Column: Tories in office but not in power.


I had expected to write my column this week on the back of the Prime Minister’s Withdrawal Agreement being rejected by MPs.

I spoke in the debate on the Brexit deal last week and outlined my reasons for opposing it, raising my concerns around the opportunities that would be cut from our young people, the risk that a drop in public funding would have on the most vulnerable in society and the democratic deficit that exists across the country.

MPs from across the House shared similar concerns, and it looked like Theresa May was in for a devastating defeat.

Instead, at the eleventh hour, and despite repeated assurances to the contrary, the Government pulled the vote from the order paper.

Faced with a defeat, which the Prime Minister admitted would have been of considerable margin, she took the remarkable decision to postpone the vote until she can command a majority in the House of Commons.

The Prime Minister’s decision to delay the vote shows the weakness of her position.

She is a Prime Minister in office but not in power and despite the delay being predictable, kicking the vote into the long grass won’t make it go away.

Theresa May will have to face reality sooner rather than later.

Her deal, no matter how much tinkering is done around the edges, will lead to a reduction in living stands and will not command a majority of MPs.

More than that, as she makes her way to Brussels, EU leaders have already made clear that they will not cave in to her demands and are not interested in changing or removing the Northern Ireland backstop simply to please the right-wing of the Tory party.

So the Prime Minister faces a crossroads – she either continues to pursue a deal which will not gain the support of Parliament or she allows the people to decide.

I have heard time and time again from Theresa May that the agreement is supported by the people and is the best deal possible.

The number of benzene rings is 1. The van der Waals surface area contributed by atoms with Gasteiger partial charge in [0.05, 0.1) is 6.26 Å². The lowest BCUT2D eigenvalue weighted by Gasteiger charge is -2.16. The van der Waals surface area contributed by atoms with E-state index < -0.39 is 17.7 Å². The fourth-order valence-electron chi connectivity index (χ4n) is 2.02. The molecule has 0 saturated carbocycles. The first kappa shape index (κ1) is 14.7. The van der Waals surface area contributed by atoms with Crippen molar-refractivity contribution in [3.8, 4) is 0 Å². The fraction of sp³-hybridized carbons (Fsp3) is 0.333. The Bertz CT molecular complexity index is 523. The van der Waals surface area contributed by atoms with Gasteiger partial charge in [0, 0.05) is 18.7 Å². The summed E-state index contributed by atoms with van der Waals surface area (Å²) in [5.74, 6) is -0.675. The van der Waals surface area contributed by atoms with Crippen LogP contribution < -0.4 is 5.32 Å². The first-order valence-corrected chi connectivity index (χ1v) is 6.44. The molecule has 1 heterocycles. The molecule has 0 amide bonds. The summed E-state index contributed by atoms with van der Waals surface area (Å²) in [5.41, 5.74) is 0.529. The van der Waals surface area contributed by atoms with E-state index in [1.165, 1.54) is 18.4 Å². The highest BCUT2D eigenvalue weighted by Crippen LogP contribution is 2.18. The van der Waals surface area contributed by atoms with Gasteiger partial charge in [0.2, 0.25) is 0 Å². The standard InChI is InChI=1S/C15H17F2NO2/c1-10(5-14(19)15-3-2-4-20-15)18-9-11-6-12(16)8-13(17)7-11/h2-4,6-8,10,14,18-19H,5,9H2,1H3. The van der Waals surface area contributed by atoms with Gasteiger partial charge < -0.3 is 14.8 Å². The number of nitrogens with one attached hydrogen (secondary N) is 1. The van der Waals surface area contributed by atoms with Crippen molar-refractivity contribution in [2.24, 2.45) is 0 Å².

If that is the case, she should be happy to test it.

It is my view that the only way we break this impasse is by doing just that – allowing a People’s Vote on the deal with the option of remaining in the EU on the ballot paper.

Without a referendum and by delaying the vote further, the prospect of leaving the EU without a deal becomes more realistic.

Leaving without an agreement would have disastrous consequences for businesses, create chaos at the borders, drive up food prices and lead to a shortage of essential goods.

The UK Health Secretary warned medical drug companies to expect six months of “significantly reduced access” to the main trade routes between Britain and Continental Europe if there is a no-deal Brexit.

That is a scenario that we cannot accept, and by gambling on timescales to make the decision an arbitrary choice between the Government’s deal and no deal risks that being a real prospect.

I understand the concerns people have about respecting the will of the original referendum, but no-one voted for this deal and no-one voted to be poorer as a result of it.

Respecting the will of the people would be allowing them to decide on whether they agree with this deal or not.

Enough is enough.

The Tories have tried to deliver Brexit and have failed – it is time to replace this chaos with a solution that will protect jobs, living standards and Scotland’s place in Europe.